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Messages from 42450

Article: 42450
Subject: Re: Xilinx 4.2i not working on my design
From: "David Frith" <david.frith@ffei.co.uk>
Date: Wed, 24 Apr 2002 15:26:16 +0100
Links: << >>  << T >>  << A >>
"Peter Young" <Peter.Young@AMIRIX.com> wrote in message
news:3CC5B113.C4AE7396@AMIRIX.com...
> David Frith wrote:
> > Hello all
> >
> > I've just loaded on ISE 4.2i and the first design I ran through gives me
an
> > error at ngdbuild. This is with exactly the same input files as 4.1i
which
> > works fine.
> ...
> > ERROR:NgdBuild:669 - A parsing error has occurred at line 0 while
reading
> > lsb_opif.ucf. The value is .
> > ERROR:NgdBuild:31 - Errors found while parsing .ucf file "lsb_opif.ucf".
> > Please
> > check for syntax errors in the UCF file. For more information on legal
UCF
> > constraints, please see the Constraints Guide for more information on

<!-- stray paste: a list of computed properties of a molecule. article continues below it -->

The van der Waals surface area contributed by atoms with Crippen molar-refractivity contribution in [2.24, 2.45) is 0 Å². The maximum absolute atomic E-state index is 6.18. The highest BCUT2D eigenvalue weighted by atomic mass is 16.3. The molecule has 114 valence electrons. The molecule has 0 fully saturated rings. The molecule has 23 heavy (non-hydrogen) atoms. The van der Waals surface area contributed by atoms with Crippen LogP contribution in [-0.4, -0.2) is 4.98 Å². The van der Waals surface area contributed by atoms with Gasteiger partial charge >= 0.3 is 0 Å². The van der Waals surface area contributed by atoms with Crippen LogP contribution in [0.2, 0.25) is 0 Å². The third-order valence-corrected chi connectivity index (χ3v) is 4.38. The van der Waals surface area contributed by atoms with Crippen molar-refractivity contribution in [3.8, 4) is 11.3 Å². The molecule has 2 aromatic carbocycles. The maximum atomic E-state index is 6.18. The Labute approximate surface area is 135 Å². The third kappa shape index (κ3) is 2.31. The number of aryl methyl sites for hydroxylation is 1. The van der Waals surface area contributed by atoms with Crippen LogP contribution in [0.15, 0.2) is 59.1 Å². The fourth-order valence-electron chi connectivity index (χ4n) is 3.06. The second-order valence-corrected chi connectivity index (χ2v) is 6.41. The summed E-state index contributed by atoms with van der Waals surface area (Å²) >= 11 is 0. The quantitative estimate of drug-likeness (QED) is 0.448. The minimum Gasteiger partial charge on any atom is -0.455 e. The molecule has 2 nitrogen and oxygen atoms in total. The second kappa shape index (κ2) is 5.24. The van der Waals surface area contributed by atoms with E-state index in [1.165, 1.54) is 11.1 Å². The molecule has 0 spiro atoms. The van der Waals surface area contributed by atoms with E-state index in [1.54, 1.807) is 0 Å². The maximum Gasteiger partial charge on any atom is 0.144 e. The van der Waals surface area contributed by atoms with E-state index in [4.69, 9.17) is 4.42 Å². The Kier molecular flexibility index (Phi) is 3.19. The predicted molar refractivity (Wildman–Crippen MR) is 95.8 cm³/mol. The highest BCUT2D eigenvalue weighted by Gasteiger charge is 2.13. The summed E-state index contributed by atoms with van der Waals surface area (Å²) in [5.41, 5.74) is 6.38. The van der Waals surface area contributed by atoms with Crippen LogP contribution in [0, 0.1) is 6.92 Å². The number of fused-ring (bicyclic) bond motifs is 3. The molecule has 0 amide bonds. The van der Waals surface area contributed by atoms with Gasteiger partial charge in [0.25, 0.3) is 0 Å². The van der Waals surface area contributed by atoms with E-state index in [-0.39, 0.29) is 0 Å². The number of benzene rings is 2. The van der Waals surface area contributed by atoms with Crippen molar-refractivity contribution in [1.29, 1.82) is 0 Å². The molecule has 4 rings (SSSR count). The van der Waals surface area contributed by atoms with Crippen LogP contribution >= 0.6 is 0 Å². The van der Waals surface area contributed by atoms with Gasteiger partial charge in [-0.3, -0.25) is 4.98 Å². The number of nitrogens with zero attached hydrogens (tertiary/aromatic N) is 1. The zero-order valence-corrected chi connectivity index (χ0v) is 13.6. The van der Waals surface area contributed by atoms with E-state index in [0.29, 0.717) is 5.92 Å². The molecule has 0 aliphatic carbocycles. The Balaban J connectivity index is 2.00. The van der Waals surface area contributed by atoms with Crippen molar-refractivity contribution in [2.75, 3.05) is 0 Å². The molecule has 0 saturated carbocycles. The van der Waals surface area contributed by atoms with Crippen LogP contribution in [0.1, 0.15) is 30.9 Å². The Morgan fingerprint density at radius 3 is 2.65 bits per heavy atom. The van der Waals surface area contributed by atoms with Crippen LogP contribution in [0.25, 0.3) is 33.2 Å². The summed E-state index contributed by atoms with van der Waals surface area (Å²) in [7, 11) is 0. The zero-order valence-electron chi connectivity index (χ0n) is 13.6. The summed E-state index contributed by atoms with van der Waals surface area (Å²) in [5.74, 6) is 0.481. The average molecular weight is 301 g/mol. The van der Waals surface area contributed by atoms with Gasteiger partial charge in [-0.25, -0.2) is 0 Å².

this
> > attribute.
>
> We encountered an error like this on one of our machines as we migrated
> from 4.1i to 4.2i.  It eventually went away and we weren't 100% sure
> why, but what we suspected was that the environment variables got
> updated to point to 4.2i, but the path on the PC or the desktop shortcut
> was still pointing to the old 4.1i installation.  Double check your
> System variables, path, and shortcuts to make sure everything points to
> 4.2i.

I had already checked the path and system variables but this time I also
checked the shortcuts and found that the shortcut on the desktop that I used
for Design Manager was still pointing to the 4.1i install location. When I
updated this to the 4.2i install location it worked!

Thank-you very much for pointing me in the right direction. (It's a pity
that Xilinx never got back to me with this solution.)

What's more, if I had used the Design Manager shortcut in the start menu, it
would have worked in the first instance.

I'll put that one down to experience and get on with evaluating 4.2i now.

Again, thanks Pete.